Brought in our compact collection of pumpkins today, ahead of likely frost this weekend. Never been big on pumpkins as far as quantity, but they are fun to have around. This year, some standards like Connecticut Field, a bunch of Small Sugar pie pumpkins—always handy—and one novelty type, Jamboree, in a fetching shade of greenish-grey-blue. Some went into the seedling room, the rest, under cover in the tiny greenhouse. One more fall thing done…and it’s still SUMMER!
NOW OPEN FOR WINTER SPRING! Try out the new Tiny Farm Questions! Share the wealth. Ask questions about veggie growing, and answer them, too! :)
First frost on Friday? It all depends on whose forecast you believe in. Because, as I’ve discovered over time, all weather forecasts are not created equal. The online weather page we’ve used for the last few years is often in sync with the others, but when it comes to cold, it can go its own way, and it’s usually right. Here, we have a low of 1°C for Friday, OR, I can go for a more veggie-friendly choice of two 6°C’s and a 5°C, from three of the big weather outlets. That’s the difference for me between row covering all the tender crops we’d like to save, and…not. There is a pattern: sites like this one that’re based on Environment Canada’s weather service (that’s the Canadian government) tend to be several degrees lower and more accurate. So it’s on with the row cover on Friday, then wait and see!
Friday harvest. Each week, there’s usually one crop that kinda catches my eye: a perfect first cut of baby lettuce, lush green onions with straight white stems, or today’s chunky, crunchy bok choi (aka bok choy, pak choi). The variety here is Joi Choi, it’s worked out well over several seasons, slow to bolt, willing to roll with varying amounts of rain. This batch caught good conditions, with lots of sun and weekly rain. The stems are thick and crisp, and the leaves startlingly flea beetle unbitten, thanks to row cover and to the FBs dying down for the year. With minimal help…things worked out for these guys! Nice. More »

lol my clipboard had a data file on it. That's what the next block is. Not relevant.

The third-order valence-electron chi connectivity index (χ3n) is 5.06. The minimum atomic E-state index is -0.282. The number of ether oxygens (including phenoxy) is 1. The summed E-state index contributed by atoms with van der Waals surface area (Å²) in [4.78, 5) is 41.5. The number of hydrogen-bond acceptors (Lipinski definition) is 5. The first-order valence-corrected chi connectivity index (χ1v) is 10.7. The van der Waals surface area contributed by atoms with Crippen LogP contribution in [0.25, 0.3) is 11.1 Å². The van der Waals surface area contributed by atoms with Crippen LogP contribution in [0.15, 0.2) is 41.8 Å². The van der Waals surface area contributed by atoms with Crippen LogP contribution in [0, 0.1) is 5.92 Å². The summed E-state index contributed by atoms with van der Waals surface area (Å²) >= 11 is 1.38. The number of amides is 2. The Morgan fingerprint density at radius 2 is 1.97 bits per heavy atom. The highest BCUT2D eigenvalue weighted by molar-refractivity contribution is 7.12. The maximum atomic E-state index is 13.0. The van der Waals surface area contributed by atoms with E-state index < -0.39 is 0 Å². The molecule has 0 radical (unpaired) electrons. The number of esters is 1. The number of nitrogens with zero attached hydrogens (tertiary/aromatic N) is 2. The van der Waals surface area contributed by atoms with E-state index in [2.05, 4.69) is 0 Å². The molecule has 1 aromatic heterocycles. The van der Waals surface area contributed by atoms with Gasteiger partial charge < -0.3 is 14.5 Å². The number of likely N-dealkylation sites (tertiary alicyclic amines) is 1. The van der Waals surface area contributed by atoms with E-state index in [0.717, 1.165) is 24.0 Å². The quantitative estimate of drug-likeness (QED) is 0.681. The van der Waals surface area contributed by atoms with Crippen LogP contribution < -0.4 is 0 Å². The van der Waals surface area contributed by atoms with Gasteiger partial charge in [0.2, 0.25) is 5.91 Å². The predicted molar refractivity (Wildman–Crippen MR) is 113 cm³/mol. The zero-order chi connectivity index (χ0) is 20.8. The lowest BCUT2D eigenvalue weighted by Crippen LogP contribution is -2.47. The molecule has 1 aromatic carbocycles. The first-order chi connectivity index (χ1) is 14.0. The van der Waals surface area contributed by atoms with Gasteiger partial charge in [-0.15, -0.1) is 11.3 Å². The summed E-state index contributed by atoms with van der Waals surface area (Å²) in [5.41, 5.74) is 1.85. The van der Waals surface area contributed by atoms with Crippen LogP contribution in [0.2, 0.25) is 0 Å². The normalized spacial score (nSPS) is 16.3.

Brought in the first of the winter squash, an early variety of butternut (called…Early Butternut), Uchiki Kuri (orange, Japanese Hubbard-type), acorn and pasta. We didn’t grow a lot, a few 50′ beds, mainly for the weekly harvest shares and personal use. Curing here is usually not involved at all, just keeping them out of the fall cold, but this year, we may try high temperature/high humidity curing for some, not so much for improved storage, but for taste. More as we decide.
In the end, this is all about food and eating. Tonight, back to basics: heat applied to simple, locally grown ingredients, no culinary art or even a favorite recipe, just some mellow cooking. In the pot: grass-fed beef from a few miles down the road, plus, from our harvest, onions, carrots, potatoes, garlic, and green beans, well water, and a little store-bought salt and pepper. Simmered, covered for a while, for a couple of hours. The Yukon Gold potatoes, medium starchy, added thickness without melting away to mush. The beans, teaming up with the carrots, contributed a little veg lightness to the…stew. Dinner! (Fall must be in the air…)